Record Display for the EPA National Library Catalog


OLS Field Name OLS Field Data
Main Title Carleton Stream TMDL (Total Maximum Daily Load). DEPLW-2004-0666.
Author M. Evers
CORP Author Maine Dept. of Environmental Protection, Augusta.; Environmental Protection Agency, Washington, DC.
Year Published 2004
Stock Number PB2013-100065
Additional Subjects Water quality ; Pollutants ; Load capacity ; Water quality standards ; Watershed management ; Environmental policy ; US EPA ; Streams ; Critical conditions ; Restoration ; Total Maximum Daily Load(TMDL) ; Clean Water Act ; Carleton Stream
Library Call Number Additional Info Location Last
NTIS  PB2013-100065 Most EPA libraries have a fiche copy filed under the call number shown. Check with individual libraries about paper copy. 04/24/2013
Collation 27p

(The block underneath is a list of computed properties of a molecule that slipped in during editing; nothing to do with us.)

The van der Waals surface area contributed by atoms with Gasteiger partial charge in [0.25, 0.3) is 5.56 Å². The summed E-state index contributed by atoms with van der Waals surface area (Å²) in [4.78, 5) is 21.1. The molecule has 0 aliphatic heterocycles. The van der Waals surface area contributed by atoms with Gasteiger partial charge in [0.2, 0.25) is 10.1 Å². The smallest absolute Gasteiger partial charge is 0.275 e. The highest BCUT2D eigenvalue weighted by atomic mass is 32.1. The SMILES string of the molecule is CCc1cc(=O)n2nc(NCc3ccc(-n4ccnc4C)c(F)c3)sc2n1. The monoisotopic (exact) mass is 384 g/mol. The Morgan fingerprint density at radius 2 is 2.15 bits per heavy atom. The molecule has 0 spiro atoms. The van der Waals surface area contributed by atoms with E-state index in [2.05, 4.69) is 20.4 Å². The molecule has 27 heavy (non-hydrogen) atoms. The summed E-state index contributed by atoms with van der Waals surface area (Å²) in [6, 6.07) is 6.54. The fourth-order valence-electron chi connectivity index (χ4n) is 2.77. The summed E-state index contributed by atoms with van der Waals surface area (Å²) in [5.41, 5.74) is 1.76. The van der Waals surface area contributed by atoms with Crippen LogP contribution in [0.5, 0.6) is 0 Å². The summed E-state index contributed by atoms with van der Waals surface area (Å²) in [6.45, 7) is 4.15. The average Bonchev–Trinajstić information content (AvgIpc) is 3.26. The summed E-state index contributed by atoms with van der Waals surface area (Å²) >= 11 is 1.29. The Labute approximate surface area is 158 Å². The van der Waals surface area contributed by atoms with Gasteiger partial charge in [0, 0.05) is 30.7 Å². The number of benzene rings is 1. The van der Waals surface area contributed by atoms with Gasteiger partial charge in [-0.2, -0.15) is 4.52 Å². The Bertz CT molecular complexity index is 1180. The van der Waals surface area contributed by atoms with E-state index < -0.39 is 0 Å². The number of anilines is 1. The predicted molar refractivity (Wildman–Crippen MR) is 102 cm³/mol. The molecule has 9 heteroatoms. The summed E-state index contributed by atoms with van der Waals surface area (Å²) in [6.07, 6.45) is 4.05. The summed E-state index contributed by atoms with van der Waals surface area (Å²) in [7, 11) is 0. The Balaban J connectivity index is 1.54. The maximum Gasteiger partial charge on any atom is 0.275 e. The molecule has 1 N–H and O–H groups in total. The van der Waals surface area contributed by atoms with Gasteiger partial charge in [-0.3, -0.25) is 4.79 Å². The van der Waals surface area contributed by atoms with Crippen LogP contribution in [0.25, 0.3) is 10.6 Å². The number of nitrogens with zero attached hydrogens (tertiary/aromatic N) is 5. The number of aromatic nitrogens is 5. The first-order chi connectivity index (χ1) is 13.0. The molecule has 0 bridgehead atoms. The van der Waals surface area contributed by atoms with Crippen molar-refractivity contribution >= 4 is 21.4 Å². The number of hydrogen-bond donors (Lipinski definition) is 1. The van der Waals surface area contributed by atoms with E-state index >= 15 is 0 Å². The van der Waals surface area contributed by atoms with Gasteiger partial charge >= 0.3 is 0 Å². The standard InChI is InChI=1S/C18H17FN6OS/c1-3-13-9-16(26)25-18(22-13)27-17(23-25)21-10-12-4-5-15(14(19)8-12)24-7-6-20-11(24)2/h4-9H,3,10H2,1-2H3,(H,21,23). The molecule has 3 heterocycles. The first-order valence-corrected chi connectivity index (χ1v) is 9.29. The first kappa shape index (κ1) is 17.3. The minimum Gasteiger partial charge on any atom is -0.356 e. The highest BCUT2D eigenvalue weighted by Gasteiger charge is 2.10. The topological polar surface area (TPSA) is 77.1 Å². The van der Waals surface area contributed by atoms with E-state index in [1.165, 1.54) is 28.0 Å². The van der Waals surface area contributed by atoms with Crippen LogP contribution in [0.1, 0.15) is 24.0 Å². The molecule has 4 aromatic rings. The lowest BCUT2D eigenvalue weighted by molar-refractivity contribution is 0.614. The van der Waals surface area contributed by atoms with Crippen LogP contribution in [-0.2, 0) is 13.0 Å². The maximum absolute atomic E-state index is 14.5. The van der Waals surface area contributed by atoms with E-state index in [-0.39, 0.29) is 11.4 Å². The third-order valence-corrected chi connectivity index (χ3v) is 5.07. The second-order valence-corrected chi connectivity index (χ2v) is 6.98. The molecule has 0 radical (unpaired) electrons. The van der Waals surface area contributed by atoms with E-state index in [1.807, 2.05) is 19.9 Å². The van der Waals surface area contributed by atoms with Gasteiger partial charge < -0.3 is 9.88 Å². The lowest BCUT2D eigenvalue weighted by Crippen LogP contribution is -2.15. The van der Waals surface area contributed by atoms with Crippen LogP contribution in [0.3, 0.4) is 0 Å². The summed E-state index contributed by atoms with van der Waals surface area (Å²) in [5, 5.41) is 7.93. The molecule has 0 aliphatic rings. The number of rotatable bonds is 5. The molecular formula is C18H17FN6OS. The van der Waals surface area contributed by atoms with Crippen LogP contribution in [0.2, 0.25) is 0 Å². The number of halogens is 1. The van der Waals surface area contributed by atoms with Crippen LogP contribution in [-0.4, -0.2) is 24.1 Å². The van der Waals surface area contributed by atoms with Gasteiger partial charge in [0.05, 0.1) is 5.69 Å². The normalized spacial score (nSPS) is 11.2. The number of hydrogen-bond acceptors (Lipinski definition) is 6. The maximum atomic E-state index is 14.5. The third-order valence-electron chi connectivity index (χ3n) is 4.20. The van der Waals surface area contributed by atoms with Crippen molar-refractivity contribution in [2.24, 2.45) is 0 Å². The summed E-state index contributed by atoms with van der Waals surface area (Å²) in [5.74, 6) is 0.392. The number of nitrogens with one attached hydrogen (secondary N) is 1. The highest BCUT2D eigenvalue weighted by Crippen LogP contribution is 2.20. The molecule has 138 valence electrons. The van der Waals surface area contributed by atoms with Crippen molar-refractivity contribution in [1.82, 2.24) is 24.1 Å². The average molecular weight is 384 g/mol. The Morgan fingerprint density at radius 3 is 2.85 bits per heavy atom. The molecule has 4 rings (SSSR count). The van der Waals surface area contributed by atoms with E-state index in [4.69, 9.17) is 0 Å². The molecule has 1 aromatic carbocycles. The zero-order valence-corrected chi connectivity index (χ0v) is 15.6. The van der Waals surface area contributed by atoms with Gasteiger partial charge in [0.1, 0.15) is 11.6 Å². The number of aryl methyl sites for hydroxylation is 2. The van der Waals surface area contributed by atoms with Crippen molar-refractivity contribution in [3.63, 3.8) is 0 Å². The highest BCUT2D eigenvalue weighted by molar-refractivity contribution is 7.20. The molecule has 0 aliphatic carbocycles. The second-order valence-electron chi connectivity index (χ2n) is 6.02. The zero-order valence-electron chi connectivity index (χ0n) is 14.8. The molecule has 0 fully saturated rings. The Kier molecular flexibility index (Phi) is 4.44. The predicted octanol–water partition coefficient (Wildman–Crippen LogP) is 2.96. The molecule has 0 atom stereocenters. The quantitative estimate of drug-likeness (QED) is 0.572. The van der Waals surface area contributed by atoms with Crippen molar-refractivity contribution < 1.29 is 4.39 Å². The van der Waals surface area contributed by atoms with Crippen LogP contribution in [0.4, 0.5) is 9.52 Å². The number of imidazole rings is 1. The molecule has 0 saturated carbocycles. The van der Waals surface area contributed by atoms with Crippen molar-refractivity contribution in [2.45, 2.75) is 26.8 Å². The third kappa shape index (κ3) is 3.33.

A Total Maximum Daily Load (TMDL) is a regulatory term in the U.S. Clean Water Act, describing a value of the maximum amount of a pollutant that a body of water can receive while still meeting water quality standards. Alternatively, TMDL is an allocation of that water pollutant deemed acceptable to the subject receiving waters. TMDLs have been used extensively by the United States Environmental Protection Agency (EPA) and state environmental agencies in implementing the Clean Water Act by establishing maximum pollution limits for industrial wastewater dischargers. Carleton Stream is a small coastal stream located in the town of Blue Hill, Hancock County, Maine. The entire stream drains approximately 10.3 square miles and flows through forested hills and four Great Ponds before reaching Salt Pond, which flows into Blue Hill Bay. Landuse in the watershed is dominated by forest with sparse residential development along the shoreline of the Great Ponds. The channel form of the stream varies between low gradient sandy areas to moderate gradient areas with boulder and cobble substrate that are capable of supporting native brook trout (Salvelinus fontinalis). The channel width ranges from 4 17 meters, with a depth that ranges between 0.5- 1.5 m in depth.